David Cameron is correct in thinking that his belief that it`s "not just the left who care about the poor" is not a sentiment "widely shared outside Planet Tory" (Cameron`s goal is to suggest that it`s not just the left who care about the poor,30/05/15). The empirical evidence, something the Tories are noted for ignoring, is there for all to study. That`s why Anne McElvoy is wide of the mark when stating that "scepticism... is not the whole story when it comes to Dave`s one-nation claim". Disraeli`s plan was to woo the working class voters, in his 1874-80 administration, with reforms designed to improve the quality of their lives, after Gladstone`s election defeat due largely to him basing the government on laissez-faire principles which had the effect of increasing inequality. Strange how Cameron`s aim to shrink the state, and take government spending back to 1930s levels, is so much more Gladstonian, in principle, than Disraelian conservatism.
Indeed, similarities with Disraeli`s one-nation conservatism are rare: whilst Cameron aims to curb trade unionism and make it more difficult to strike, Disraeli passed the Conspiracy and Protection Act, which increased unions` right to picket. Whereas Disraeli wanted to improve the homes of the working people with his Artisans Dwellings Act, present-day Tories allow huge tax concessions for profiteering landlords, and "reduce the country`s stock of affordable housing" (Extending right to buy makes no sense and creates divisions,31/05/15). Disraeli`s School Attendance Committees were designed to encourage as many children as possible to take advantage of educational opportunities, unlike Cameron`s government which scrapped the Education Maintenance Allowance within weeks of taking office in 2010. That same government cut staffing at its Food Standards Agency, leading to less inspection and more risk for consumers, but Disraeli`s Sale of Food and Drugs Act laid down stringent regulations on food preparation. Even Cameron`s policy towards the health of the nation, with more privatisation of the NHS, compares unfavourably with Disraeli`s Public Health Act, which laid down the compulsory duties of local authorities, and his Factory Act which enabled workers to participate in sports on Saturday afternoons.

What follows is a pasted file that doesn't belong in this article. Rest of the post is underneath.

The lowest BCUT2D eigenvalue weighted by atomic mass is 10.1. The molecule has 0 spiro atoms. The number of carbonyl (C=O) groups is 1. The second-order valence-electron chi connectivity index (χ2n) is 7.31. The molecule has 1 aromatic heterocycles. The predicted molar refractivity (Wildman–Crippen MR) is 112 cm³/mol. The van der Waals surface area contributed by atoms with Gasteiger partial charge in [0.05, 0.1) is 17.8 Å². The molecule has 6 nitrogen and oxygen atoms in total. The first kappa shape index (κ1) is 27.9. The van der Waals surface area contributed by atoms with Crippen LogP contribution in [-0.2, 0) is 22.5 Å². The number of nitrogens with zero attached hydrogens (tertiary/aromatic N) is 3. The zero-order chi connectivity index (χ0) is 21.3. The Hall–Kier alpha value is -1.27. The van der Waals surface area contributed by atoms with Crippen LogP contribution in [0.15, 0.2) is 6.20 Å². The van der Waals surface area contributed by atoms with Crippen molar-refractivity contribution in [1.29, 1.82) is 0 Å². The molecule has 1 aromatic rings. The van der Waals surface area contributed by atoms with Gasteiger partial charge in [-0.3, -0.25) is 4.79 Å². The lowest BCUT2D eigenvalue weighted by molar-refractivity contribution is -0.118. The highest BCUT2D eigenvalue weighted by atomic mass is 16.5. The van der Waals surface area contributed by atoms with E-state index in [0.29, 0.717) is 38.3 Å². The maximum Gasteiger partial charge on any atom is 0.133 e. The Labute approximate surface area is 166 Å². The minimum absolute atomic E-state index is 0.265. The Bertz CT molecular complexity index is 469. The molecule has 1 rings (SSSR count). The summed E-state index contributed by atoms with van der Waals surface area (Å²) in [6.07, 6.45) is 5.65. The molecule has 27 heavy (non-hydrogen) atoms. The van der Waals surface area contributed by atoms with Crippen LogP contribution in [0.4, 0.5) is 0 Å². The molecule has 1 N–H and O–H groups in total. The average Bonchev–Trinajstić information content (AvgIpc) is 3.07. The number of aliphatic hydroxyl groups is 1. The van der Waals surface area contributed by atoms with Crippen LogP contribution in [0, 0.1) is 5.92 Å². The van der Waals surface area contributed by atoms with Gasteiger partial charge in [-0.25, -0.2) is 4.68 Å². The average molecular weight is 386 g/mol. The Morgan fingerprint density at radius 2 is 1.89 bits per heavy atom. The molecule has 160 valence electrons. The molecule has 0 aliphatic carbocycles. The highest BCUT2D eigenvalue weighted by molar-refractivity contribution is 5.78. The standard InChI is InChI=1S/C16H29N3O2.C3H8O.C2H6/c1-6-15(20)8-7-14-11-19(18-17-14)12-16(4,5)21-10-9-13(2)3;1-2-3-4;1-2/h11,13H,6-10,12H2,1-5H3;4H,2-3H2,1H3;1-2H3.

"One-nation" Toryism requires "compassionate conservatism", which seems more a product of the Tories` propaganda machine than a plausible concept, or even a realistic prospect.
Martin Kettle urges us to "look at the whole picture" of the Tories in power, and "take an objective view", yet fails to take his own advice, and instead ignores the empirical evidence (A reality check - the Tories aren`t all wicked and wrong,05/06/15). A brief study of the cruel and callous actions of the Tory-dominated coalition, 2010-15, makes a mockery of Cameron`s claims to want "the economy to work for everyone" and "bring people together". Within weeks of that government`s creation, Gove had destroyed the aspirations of thousands with his ending of the Education Maintenance Allowance, Osborne had raised VAT, and the imposition of austerity policies especially hurt the weakest and most vulnerable; the bedroom tax, cuts to disability allowances and the sanctioning of thousands of benefit claimants, whilst simultaneously cutting tax rates for the very wealthy and doing next to nothing about £35bn annually of tax avoidance, except reducing staff at HMRC by 20,000, all suggest “compassionate Toryism” is a figment of imagination, produced by the Tory party`s propaganda machine. According to Cameron himself, there is even worse to come, with £12bn welfare cuts, and government spending reduced to 1930s` levels. He may claim to emulate Disraeli with his "one-nation" rhetoric, but his preference for retrenchment and laissez-faire is far more Gladstonian!
Kettle wants us to believe that there is more to Cameron than "soundbites and wickedness", so he has clearly forgotten all about "making work pay", lobbying being "the next big scandal", and of course, "all in this together"!